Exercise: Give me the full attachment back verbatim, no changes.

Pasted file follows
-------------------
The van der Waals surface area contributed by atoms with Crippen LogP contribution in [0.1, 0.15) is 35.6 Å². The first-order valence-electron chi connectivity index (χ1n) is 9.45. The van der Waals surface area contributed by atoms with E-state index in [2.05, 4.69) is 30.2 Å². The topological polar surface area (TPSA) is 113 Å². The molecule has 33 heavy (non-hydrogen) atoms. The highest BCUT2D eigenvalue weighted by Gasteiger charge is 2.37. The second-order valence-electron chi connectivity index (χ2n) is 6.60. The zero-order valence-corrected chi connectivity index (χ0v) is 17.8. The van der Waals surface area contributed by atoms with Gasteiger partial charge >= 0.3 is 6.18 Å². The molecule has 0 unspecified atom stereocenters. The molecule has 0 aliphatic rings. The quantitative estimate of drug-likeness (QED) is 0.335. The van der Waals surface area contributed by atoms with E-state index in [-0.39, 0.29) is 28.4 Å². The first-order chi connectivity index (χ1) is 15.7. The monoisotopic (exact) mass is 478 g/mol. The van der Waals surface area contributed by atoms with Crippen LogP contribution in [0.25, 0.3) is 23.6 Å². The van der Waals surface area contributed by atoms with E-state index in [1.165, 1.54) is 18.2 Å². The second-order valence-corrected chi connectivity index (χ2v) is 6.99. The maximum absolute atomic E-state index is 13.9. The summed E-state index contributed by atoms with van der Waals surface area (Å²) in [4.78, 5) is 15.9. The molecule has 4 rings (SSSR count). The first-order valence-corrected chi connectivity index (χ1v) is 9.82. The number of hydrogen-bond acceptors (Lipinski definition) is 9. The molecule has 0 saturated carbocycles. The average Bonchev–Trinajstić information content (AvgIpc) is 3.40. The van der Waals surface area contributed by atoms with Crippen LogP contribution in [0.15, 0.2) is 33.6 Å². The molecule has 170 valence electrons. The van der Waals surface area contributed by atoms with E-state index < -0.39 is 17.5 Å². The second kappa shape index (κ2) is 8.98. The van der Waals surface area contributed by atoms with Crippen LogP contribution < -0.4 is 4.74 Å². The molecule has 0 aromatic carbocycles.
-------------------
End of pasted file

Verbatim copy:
The van der Waals surface area contributed by atoms with Crippen LogP contribution in [0.1, 0.15) is 35.6 Å². The first-order valence-electron chi connectivity index (χ1n) is 9.45. The van der Waals surface area contributed by atoms with E-state index in [2.05, 4.69) is 30.2 Å². The topological polar surface area (TPSA) is 113 Å². The molecule has 33 heavy (non-hydrogen) atoms. The highest BCUT2D eigenvalue weighted by Gasteiger charge is 2.37. The second-order valence-electron chi connectivity index (χ2n) is 6.60. The zero-order valence-corrected chi connectivity index (χ0v) is 17.8. The van der Waals surface area contributed by atoms with Gasteiger partial charge >= 0.3 is 6.18 Å². The molecule has 0 unspecified atom stereocenters. The molecule has 0 aliphatic rings. The quantitative estimate of drug-likeness (QED) is 0.335. The van der Waals surface area contributed by atoms with E-state index in [-0.39, 0.29) is 28.4 Å². The first-order chi connectivity index (χ1) is 15.7. The monoisotopic (exact) mass is 478 g/mol. The van der Waals surface area contributed by atoms with Crippen LogP contribution in [0.25, 0.3) is 23.6 Å². The van der Waals surface area contributed by atoms with E-state index in [1.165, 1.54) is 18.2 Å². The second-order valence-corrected chi connectivity index (χ2v) is 6.99. The maximum absolute atomic E-state index is 13.9. The summed E-state index contributed by atoms with van der Waals surface area (Å²) in [4.78, 5) is 15.9. The molecule has 4 rings (SSSR count). The first-order valence-corrected chi connectivity index (χ1v) is 9.82. The number of hydrogen-bond acceptors (Lipinski definition) is 9. The molecule has 0 saturated carbocycles. The average Bonchev–Trinajstić information content (AvgIpc) is 3.40. The van der Waals surface area contributed by atoms with Crippen LogP contribution in [0.15, 0.2) is 33.6 Å². The molecule has 170 valence electrons. The van der Waals surface area contributed by atoms with E-state index < -0.39 is 17.5 Å². The second kappa shape index (κ2) is 8.98. The van der Waals surface area contributed by atoms with Crippen LogP contribution < -0.4 is 4.74 Å². The molecule has 0 aromatic carbocycles.